A death certificate for a Vicky Stewart, who died of meningitis at an Edmonton hospital. Her death is playing a role in a class action launched against the Archdiocese of Edmonton, one of its priests and his missionary order. Photo courtesy of Province of Alberta

Child’s death certificate muddies Edmonton class-action allegation

  • May 8, 2024

An alleged murder that is part of a class action suit against the Archdiocese of Edmonton was actually death from meningitis, a government record obtained by The Catholic Register affirms.

In court filings last February, lead plaintiff Sphenia Jones says she witnessed fellow student Vicky Stewart dying “after being hit in the head with a wood implement by one of the nuns” at the Edmonton Indian Residential School in the 1950s.

On April 22, Justice James Farrington ruled the suit had a “reasonable chance of success and completes the basics.” Farrington struck down an earlier motion by the Archdiocese to dismiss the suit. The Archdiocese argued nothing shows Jones was the intended subject of claimed “defamatory” remarks by local Oblate missionary priest Fr. Marcin Mironiuk.

In the court filing, Jones references the nun, the wooden implement, and says “the school didn’t want to send Vicki (sic) to the infirmary because of what happened.” When she reported the incident, she was “punished, told to keep quiet, and told nobody would believe her.”

However, In a 2021 interview published on the website of a photojournalist named Tallulah, Jones describes going to “work in the Edmonton residential school infirmary” and seeing an unnamed girl lying in one of the beds with “blood on the pillow.” When she tried to wake the nine-year-old girl, Jones discovered “the back of her head was bashed in.” She makes no mention of a nun or wood implement during the interview.

But the Register has obtained a 1958 death certificate for a girl named Vicky Stewart recording that she died at the Charles Camsell Indian Hospital in Edmonton. Cause of death is listed as respiratory failure due to meningitis.

Stewart was from the Katkitla Reserve in northern British Columbia, now called the Gitxaala Nation. Her body was returned to Prince Rupert, B.C., for burial.

The certificate records that the death was not due to “accident, suicide or homicide.” The residential school in question was run by the United Church of Canada, not the Catholic Church or nuns.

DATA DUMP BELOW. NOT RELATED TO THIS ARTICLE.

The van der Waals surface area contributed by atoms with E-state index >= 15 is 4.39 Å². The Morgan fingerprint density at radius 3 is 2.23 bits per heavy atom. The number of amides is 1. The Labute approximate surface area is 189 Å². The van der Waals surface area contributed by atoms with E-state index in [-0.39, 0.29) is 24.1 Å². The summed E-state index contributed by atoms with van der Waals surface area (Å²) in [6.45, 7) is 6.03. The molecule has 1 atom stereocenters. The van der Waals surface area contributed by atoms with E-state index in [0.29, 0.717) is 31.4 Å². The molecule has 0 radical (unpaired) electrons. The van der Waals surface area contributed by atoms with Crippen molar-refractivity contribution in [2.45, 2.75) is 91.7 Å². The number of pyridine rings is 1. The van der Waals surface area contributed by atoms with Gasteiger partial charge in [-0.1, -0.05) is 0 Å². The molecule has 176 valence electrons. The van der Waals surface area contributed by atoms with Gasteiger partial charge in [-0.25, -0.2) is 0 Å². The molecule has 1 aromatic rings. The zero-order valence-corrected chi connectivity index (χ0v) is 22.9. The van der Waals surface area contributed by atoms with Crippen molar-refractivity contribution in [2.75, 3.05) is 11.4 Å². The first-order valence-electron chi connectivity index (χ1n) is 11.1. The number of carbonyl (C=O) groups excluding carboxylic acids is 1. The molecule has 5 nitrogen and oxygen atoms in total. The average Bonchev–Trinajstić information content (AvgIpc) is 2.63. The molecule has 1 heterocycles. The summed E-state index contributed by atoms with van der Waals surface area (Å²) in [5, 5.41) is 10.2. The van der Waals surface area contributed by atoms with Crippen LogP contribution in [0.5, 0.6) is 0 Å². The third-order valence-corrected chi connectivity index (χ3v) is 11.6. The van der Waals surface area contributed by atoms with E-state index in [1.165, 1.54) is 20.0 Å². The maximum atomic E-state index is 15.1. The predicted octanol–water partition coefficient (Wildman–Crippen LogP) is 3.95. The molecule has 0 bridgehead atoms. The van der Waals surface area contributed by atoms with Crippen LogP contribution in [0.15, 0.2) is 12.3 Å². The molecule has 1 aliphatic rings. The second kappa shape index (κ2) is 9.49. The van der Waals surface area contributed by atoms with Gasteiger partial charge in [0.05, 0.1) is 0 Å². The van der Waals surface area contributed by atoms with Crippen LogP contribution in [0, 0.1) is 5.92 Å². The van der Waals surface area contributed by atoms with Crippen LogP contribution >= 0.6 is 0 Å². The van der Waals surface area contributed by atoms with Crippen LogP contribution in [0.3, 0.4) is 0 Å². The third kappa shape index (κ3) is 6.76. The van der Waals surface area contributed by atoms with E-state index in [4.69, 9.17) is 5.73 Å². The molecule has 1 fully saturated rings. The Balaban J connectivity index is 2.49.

Jones, 79, says in the court brief “she has firsthand knowledge of children dying and being buried at the Edmonton Indian Residential School. She saw “where they were buried, along the fence — an area now overgrown with trees. One of her fellow students, Eddie Hans, was made to bury many of the children.”

The claims form part of the class action defamation lawsuit against Mironiuk for his comments in a July 2021 homily to the parishioners of Our Lady Queen of Poland Parish in Edmonton. Mironiuk called the claims of “mass graves” at or near former residential schools “lies, big lies.”

In addition to disputing the claim of mass graves of children, Mironiuk is also reported as saying, “there were reports stating why these children were dying from natural causes and were buried in regular cemeteries.”

His remarks followed the May announcement by Tk’emlúps te Secwépemc Chief Rosanne Casimir that a ground penetrating radar specialist had confirmed the “stark truth” of “remains of 215 children who were students of the Kamloops Indian Residential School.”

The homily, delivered in Polish, was posted on the parish YouTube site but subsequently removed.

The class-action suit names Mironiuk, the missionary order to which he belongs and the Archdiocese of Edmonton. It accuses the Polish priest of defaming Jones and all former residential school students who “have spoken out publicly about the existence of unmarked graves at residential schools and deaths of children at residential schools by non-natural causes.”

Brian Giesbrecht, a retired Manitoba court judge and Senior Fellow at the Frontier Centre for Public Policy, told The Catholic Register it is noteworthy that with only one exception, “none of the approximately 6,000 ‘survivors’ who testified before the Truth and Reconciliation Commission (TRC) mentioned anything about ‘unmarked graves and deaths by non-natural causes.’ ”

Giesbrecht says that “these stories only really gained traction after the TRC issued its report in 2015” and then came to full media attention following the 2021 Kamloops announcement.

Philip Horgan, president and general counsel of the Catholic Civil Rights League, told the Register that having spoken to one of the lawyers involved in the case, he is informed that, “the expectation is that the ruling from late April (oral dismissal of the Archdiocese/Oblate motion to dismiss), is likely to be appealed de novo, i.e. to be argued over again at a higher court.”

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